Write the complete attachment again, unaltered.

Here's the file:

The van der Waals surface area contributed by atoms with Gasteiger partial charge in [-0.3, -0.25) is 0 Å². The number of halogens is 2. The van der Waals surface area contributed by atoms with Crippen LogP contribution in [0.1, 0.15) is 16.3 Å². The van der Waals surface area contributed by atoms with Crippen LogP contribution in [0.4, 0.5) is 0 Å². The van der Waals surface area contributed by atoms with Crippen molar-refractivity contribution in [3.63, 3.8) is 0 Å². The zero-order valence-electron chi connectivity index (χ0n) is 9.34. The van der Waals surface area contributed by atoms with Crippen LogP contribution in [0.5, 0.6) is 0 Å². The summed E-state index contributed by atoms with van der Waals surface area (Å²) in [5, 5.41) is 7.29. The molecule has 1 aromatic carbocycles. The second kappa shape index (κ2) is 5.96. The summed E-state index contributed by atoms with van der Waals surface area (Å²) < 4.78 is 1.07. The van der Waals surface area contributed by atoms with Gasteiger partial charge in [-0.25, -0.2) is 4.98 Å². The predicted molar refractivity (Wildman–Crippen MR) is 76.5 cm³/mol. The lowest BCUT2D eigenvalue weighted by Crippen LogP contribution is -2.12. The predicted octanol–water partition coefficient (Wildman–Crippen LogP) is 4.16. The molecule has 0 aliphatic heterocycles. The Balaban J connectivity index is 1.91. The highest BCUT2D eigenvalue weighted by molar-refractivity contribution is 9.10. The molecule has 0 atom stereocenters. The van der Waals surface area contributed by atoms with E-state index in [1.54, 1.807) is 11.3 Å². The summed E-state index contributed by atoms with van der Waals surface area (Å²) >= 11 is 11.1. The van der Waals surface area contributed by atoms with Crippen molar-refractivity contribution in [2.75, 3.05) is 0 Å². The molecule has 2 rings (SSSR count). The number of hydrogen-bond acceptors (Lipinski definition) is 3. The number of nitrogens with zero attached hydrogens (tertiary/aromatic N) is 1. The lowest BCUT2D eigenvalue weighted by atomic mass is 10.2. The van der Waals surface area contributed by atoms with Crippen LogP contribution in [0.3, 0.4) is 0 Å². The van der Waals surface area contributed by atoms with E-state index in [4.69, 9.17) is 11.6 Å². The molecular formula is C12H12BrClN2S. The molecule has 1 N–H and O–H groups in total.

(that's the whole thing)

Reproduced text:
The van der Waals surface area contributed by atoms with Gasteiger partial charge in [-0.3, -0.25) is 0 Å². The number of halogens is 2. The van der Waals surface area contributed by atoms with Crippen LogP contribution in [0.1, 0.15) is 16.3 Å². The van der Waals surface area contributed by atoms with Crippen LogP contribution in [0.4, 0.5) is 0 Å². The van der Waals surface area contributed by atoms with Crippen molar-refractivity contribution in [3.63, 3.8) is 0 Å². The zero-order valence-electron chi connectivity index (χ0n) is 9.34. The van der Waals surface area contributed by atoms with Crippen LogP contribution in [0.5, 0.6) is 0 Å². The summed E-state index contributed by atoms with van der Waals surface area (Å²) in [5, 5.41) is 7.29. The molecule has 1 aromatic carbocycles. The second kappa shape index (κ2) is 5.96. The summed E-state index contributed by atoms with van der Waals surface area (Å²) < 4.78 is 1.07. The van der Waals surface area contributed by atoms with Gasteiger partial charge in [-0.25, -0.2) is 4.98 Å². The predicted molar refractivity (Wildman–Crippen MR) is 76.5 cm³/mol. The lowest BCUT2D eigenvalue weighted by Crippen LogP contribution is -2.12. The predicted octanol–water partition coefficient (Wildman–Crippen LogP) is 4.16. The molecule has 0 aliphatic heterocycles. The Balaban J connectivity index is 1.91. The highest BCUT2D eigenvalue weighted by molar-refractivity contribution is 9.10. The molecule has 0 atom stereocenters. The van der Waals surface area contributed by atoms with E-state index in [1.54, 1.807) is 11.3 Å². The summed E-state index contributed by atoms with van der Waals surface area (Å²) >= 11 is 11.1. The van der Waals surface area contributed by atoms with Crippen molar-refractivity contribution in [2.75, 3.05) is 0 Å². The molecule has 2 rings (SSSR count). The number of hydrogen-bond acceptors (Lipinski definition) is 3. The number of nitrogens with zero attached hydrogens (tertiary/aromatic N) is 1. The lowest BCUT2D eigenvalue weighted by atomic mass is 10.2. The van der Waals surface area contributed by atoms with Crippen LogP contribution in [0.3, 0.4) is 0 Å². The van der Waals surface area contributed by atoms with E-state index in [4.69, 9.17) is 11.6 Å². The molecular formula is C12H12BrClN2S. The molecule has 1 N–H and O–H groups in total.